• The part of the economic policy which regulates the level of
money in the economy in order to achieve certain objectives
• In INDIA,RBI controls the monetary policy. It is announced twice
a year, through which RBI , regulate the price stability for the
4. Objectives of monetary policy:
• Maximum feasible output.
• High rate of growth.
• Fuller employment.
• Price stability.
• Greater equality in the distribution of income and wealth.
• Healthy balance in balance of payments(BOP).
5. Instruments / Tools Of Monetary Policy
7. 1) Open Market Operations ( OMO)
• RBI sells or buys government securities in open market
depend upon - it wants to increase the liquidity or
• RBI sells government securities
It reduces liquidity (stock of money) in the economy.So
overall it reduces the money supply available with banks,
Reduces the capital available for lending and interest
rate goes up.
• RBI buys securities
Increases the money supply available with banks , so
interest rate moves down and business activities like
new investments, capacity expansion goes up.
8. The sale of govt. bonds and securities effect
both demand and supply of credit
• Supply of Credit
• The Govt. bonds are bought by cheques drawn on the commercial bank in favour
of the central bank. So money gets transferred from the buyers account to central
bank account. So this reduces total deposits with the commercial bank and their
cash reserve and also their cash creation capacity.
• When Commercial Bank buys, their cash reserve goes down leads to fall in flow of
• Demand for Credit
Selling of Bonds by Central Bank, Interest rate goes up. Reduces demand for credit
9. Limitations of OMO
• If Commercial bank possess excess liquidity then OMO are not
• Popularity of Govt bonds and securities maters. They are not so
popular as they have a low rate of return.
• In Underdeveloped countries where Banking system are not well
developed and integrated they have limited effectiveness.
• In a unstable market economy OMO is not effective due to lack of
demand for credit.
10. 2) Discount Rate / Bank Rate ( 9%)
Bank rate is the minimum rate at which the central bank provides loans to
the commercial banks. It is also called the discount rate.
Is the interest rate charged on borrowings ( Loans and Advances)
made by the commercial bank from the central bank.
• Central Bank can change this rate – depending upon Expansion or
Contraction of credit flow.
• A fall in Bank Rate- Expansionary Monetary Policy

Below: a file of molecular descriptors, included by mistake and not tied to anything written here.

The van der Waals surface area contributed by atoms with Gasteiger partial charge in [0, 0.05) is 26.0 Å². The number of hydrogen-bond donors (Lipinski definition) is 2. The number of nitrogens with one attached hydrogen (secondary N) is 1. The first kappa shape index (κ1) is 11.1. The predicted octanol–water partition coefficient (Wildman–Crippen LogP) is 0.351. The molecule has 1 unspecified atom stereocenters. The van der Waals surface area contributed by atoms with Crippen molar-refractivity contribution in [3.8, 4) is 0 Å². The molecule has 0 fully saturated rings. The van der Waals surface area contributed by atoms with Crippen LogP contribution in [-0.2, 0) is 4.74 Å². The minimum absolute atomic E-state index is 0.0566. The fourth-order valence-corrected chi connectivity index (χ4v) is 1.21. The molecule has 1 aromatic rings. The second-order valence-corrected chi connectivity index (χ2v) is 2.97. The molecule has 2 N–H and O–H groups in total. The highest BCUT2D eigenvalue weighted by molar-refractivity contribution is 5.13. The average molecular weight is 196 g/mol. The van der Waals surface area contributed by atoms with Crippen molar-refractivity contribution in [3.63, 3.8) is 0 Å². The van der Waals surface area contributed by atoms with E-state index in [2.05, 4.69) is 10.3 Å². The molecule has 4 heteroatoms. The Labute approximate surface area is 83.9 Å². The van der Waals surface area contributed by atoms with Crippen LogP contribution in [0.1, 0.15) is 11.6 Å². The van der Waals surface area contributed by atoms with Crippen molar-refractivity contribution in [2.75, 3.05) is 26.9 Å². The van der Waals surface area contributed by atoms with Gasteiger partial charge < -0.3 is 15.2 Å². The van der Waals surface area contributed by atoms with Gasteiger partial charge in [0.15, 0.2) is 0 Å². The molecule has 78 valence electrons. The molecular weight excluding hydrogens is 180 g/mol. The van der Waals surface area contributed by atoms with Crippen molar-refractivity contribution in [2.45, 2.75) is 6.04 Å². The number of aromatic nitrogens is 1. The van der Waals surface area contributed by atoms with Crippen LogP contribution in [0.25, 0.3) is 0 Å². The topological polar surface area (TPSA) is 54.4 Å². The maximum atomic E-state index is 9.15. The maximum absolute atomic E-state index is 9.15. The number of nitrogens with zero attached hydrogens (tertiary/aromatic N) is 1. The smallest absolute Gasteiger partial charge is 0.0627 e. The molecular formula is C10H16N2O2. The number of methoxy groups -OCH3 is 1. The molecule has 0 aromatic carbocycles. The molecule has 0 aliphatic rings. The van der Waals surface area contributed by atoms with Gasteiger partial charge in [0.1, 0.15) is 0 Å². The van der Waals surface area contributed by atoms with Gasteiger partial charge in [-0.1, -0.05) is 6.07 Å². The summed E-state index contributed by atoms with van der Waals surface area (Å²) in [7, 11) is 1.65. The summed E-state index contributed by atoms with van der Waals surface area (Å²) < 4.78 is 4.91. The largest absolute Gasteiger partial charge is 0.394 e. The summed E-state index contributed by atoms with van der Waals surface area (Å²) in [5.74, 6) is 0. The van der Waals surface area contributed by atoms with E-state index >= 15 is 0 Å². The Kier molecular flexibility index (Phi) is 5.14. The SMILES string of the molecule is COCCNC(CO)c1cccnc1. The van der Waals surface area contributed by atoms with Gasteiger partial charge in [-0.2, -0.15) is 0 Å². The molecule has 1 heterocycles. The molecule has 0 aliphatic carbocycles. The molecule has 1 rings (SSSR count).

• A rise in Bank Rate – Contractionary Monetary Policy
12. The action of the Central Bank effects the flow of
1) Rise or fall in rate of Central Bank raises its rate leads to rate
change of commercial bank. So demand for funds by borrowers
2) Bankers lending rates get adjusted to deposit rates. Rise in
deposit rate turns borrowers into depositors.
3) Rise in in Bank rate reduces the net worth of Govt. Bonds against
which commercial banks borrow funds from the central bank.
They find it difficult to maintain high cash reserve.
13. Limitations of Bank Rate policy
It can work effectively when:
1) When Commercial Bank approach the Central Bank for
borrowings.2) The Commercial Bank are more dependent upon
Share of banking credit ahs declined
3) Changes in Bank Rate must influence interest rates. But these
Commercial Bank hold on to their interest rate than get
14. 3) Cash Reserve Ratio (CRR) ( 4% )
All commercial banks are required to keep a certain amount of its
deposits in cash with RBI. This percentage is called the
Cash Reserve Ratio.
• To prevent shortage of cash
• To control Money supply
• In Contractionary policy the bank raises the CRR
• In Expansionary policy bank reduces the CRR
• A hike in CRR will lead to high interest rate, credit rationing, huge decline in investment
and large reduction in National Income and Employment
15. Other Methods…….
1) Statutory Liquidity Requirement ( SLR) ( 22% )
• Another kind of reserve, in addition to CRR.
• It’s the proportion of the total deposits which commercial banks are
required to maintain with the central bank in the form of liquid assets
- Cash reserve, Gold, Government Bonds
• This measure was undertaken to prevent the commercial bank to
liquidate their liquid assets when CRR is raised.
17. 2) Reporate ( 8%)
• Whenever the banks have any shortage of funds they can borrow
it from RBI.
• Repo rate is the rate at which our banks borrow rupees from RBI.